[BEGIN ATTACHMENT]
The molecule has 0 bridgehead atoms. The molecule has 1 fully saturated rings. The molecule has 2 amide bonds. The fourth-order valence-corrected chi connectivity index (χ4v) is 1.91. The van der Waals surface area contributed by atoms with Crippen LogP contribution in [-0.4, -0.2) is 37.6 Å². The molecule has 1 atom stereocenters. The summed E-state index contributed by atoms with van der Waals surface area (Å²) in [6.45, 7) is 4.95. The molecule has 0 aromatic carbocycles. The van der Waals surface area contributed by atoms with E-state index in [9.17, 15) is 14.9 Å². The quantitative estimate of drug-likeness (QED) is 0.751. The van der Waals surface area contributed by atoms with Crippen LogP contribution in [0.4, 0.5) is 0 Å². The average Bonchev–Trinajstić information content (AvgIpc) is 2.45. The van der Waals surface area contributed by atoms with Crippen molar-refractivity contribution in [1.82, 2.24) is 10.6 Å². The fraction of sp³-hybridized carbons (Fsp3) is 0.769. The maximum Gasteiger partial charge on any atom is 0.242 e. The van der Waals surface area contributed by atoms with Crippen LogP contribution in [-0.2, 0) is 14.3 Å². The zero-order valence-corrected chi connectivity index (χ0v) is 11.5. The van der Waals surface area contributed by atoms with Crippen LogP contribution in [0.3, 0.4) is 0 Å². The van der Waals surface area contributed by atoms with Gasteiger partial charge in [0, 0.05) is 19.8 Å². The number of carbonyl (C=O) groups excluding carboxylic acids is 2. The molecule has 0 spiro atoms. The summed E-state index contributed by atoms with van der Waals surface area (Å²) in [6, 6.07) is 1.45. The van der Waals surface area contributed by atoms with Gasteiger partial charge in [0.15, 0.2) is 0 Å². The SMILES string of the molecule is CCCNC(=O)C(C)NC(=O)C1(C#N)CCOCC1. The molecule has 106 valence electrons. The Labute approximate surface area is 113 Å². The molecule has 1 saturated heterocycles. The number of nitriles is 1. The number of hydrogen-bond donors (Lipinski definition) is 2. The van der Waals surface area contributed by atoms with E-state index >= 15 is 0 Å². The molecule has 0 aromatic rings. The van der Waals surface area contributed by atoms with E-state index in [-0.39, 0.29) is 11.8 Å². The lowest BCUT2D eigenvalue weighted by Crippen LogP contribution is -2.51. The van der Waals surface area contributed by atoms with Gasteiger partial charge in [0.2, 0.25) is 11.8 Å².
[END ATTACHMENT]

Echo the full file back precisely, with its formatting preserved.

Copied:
The molecule has 0 bridgehead atoms. The molecule has 1 fully saturated rings. The molecule has 2 amide bonds. The fourth-order valence-corrected chi connectivity index (χ4v) is 1.91. The van der Waals surface area contributed by atoms with Crippen LogP contribution in [-0.4, -0.2) is 37.6 Å². The molecule has 1 atom stereocenters. The summed E-state index contributed by atoms with van der Waals surface area (Å²) in [6.45, 7) is 4.95. The molecule has 0 aromatic carbocycles. The van der Waals surface area contributed by atoms with E-state index in [9.17, 15) is 14.9 Å². The quantitative estimate of drug-likeness (QED) is 0.751. The van der Waals surface area contributed by atoms with Crippen LogP contribution in [0.4, 0.5) is 0 Å². The average Bonchev–Trinajstić information content (AvgIpc) is 2.45. The van der Waals surface area contributed by atoms with Crippen molar-refractivity contribution in [1.82, 2.24) is 10.6 Å². The fraction of sp³-hybridized carbons (Fsp3) is 0.769. The maximum Gasteiger partial charge on any atom is 0.242 e. The van der Waals surface area contributed by atoms with Crippen LogP contribution in [-0.2, 0) is 14.3 Å². The zero-order valence-corrected chi connectivity index (χ0v) is 11.5. The van der Waals surface area contributed by atoms with Crippen LogP contribution in [0.3, 0.4) is 0 Å². The van der Waals surface area contributed by atoms with Gasteiger partial charge in [0, 0.05) is 19.8 Å². The number of carbonyl (C=O) groups excluding carboxylic acids is 2. The molecule has 0 spiro atoms. The summed E-state index contributed by atoms with van der Waals surface area (Å²) in [6, 6.07) is 1.45. The van der Waals surface area contributed by atoms with Gasteiger partial charge in [0.15, 0.2) is 0 Å². The SMILES string of the molecule is CCCNC(=O)C(C)NC(=O)C1(C#N)CCOCC1. The molecule has 106 valence electrons. The Labute approximate surface area is 113 Å². The molecule has 1 saturated heterocycles. The number of nitriles is 1. The number of hydrogen-bond donors (Lipinski definition) is 2. The van der Waals surface area contributed by atoms with E-state index >= 15 is 0 Å². The molecule has 0 aromatic rings. The van der Waals surface area contributed by atoms with E-state index in [-0.39, 0.29) is 11.8 Å². The lowest BCUT2D eigenvalue weighted by Crippen LogP contribution is -2.51. The van der Waals surface area contributed by atoms with Gasteiger partial charge in [0.2, 0.25) is 11.8 Å².